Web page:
1st May 2019
Blair Castle on Atholl Estates provides one of the most stunning entrances to a National Park and hosted the Cairngorms National Park Authority’s Spring Board meeting followed by a tour of the estate’s role as an energy generator.
Operations such as Atholl Estates are key enterprises in our rural communities. They are important providers of our tourism product, significant employers, drivers of species and habitat conservation, providers of affordable housing and deliver a range of public benefits.
Running such an operation is costly. The cost of maintaining old buildings such as Blair Castle is no surprise, but add in looking after 153 miles of hill tracks, 97 bridges, numerous listed buildings and 260 houses let at affordable rents and one can quickly get a feel for the annual maintenance bill. To help meet this challenge, Atholl Estates embraced renewable energy in their strategic approach and importantly decided to embrace hydro as opposed to wind generation.
So hydro generation was the theme of the afternoon and the CNPA Board were shown two of the 6 schemes on the estate. The first was the “new” Castle scheme. The original castle scheme was constructed in 1908 to bring light to the castle and local businesses, but this was decommissioned in the 1950s when the national grid arrived. Then in 2014, utilising and repurposing the old infrastructure and buildings, along with a new 83KW Gilkes turbine, a new scheme was commissioned to address the sizeable energy cost of running the castle. The scheme has been a great success, not only meeting energy demand in the castle operation, but also generating income to support the castle’s upkeep.
The second was the sizeable 1.9MW Bruar scheme. Located in a very remote area and subject to harsh conditions, this hydro project was constructed by June 2015. Integrated with the existing Bruar catchment scheme, it feeds into Scottish & Southern Energy and generates enough power for around 1700 houses – about the whole of Pitlochry and Blair Atholl combined. What is notable is the effort made to reduce the environmental footprint of the Bruar scheme. Firstly, no new track had to be constructed as an estate hill track already existed. Secondly, significant quantities of materials, much left from the original SSE works of last century, where repurposed and used from on and around the construction site. 20,000 tonnes of onsite crushed rock were used as pipeline bedding – saving the need for over 1000 large truck movements on the A9 and surrounding community, making obvious carbon savings. Finally, to promote the best visual amenity possible, the estate decided to underground the power transmission cables which export the power to the national grid, costing the estate £500,000, roughly three times the cost of above ground pylons and wires.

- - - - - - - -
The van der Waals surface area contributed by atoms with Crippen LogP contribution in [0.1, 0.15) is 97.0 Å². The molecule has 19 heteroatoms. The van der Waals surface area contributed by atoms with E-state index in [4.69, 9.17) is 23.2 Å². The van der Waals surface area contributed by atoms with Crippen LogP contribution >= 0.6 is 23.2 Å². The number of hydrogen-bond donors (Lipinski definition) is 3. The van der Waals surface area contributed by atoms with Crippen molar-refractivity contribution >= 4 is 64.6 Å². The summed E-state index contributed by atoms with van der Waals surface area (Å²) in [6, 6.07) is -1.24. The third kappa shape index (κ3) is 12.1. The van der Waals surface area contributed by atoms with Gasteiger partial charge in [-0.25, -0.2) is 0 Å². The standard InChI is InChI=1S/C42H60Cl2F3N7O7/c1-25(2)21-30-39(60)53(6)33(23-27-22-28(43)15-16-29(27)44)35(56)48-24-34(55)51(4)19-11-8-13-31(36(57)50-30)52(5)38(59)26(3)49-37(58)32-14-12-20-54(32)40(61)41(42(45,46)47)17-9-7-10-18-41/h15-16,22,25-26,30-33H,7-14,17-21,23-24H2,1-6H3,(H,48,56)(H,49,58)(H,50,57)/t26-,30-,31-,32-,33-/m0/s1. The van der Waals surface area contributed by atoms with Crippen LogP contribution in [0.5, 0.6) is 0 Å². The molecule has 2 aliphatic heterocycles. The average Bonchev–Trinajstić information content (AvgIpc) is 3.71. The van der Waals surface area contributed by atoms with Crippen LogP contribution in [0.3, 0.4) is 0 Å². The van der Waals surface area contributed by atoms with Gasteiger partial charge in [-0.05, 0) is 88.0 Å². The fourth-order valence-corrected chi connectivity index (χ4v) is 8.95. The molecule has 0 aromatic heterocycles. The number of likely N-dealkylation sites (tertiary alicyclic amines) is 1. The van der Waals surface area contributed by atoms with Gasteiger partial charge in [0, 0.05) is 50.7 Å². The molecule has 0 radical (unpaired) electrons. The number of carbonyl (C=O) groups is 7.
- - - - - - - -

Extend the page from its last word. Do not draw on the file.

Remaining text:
A thoroughly fascinating day and a great opportunity for the CNPA board to learn more about how estates contribute to the National Park’s economy. And to top it all off, on our arrival at the Bruar Scheme dam, we were welcomed by the marvellous sight of a male hen harrier, who was gracefully hunting the slopes. Thank you to Sarah and Jamie and the team at Atholl Estates for a great day.
Written by Doug McAdam
Douglas McAdam is a board member for the Cairngorms National Park Authority, he has spent the last 30 years in private commercial business at senior management and Board level across the aviation, utilities and land management sectors, both internationally and in the UK. From 2006 to 2017 he was CEO of Scottish Land & Estates and played a very active role across the land management, rural business and conservation sectors, with hands-on involvement in many industry groups and forums. He lives in Perthshire and owns and runs his own business operating in the tourism, consultancy and property sectors. Mr McAdam is also currently on the Board of Wild Scotland. Mr. McAdam is a Scottish Government Ministerial appointment to the CNPA Board last year.
If you would like to learn more about estate management in the Cairngorms National Park check out the Cairngorms Nature BIG Weekend website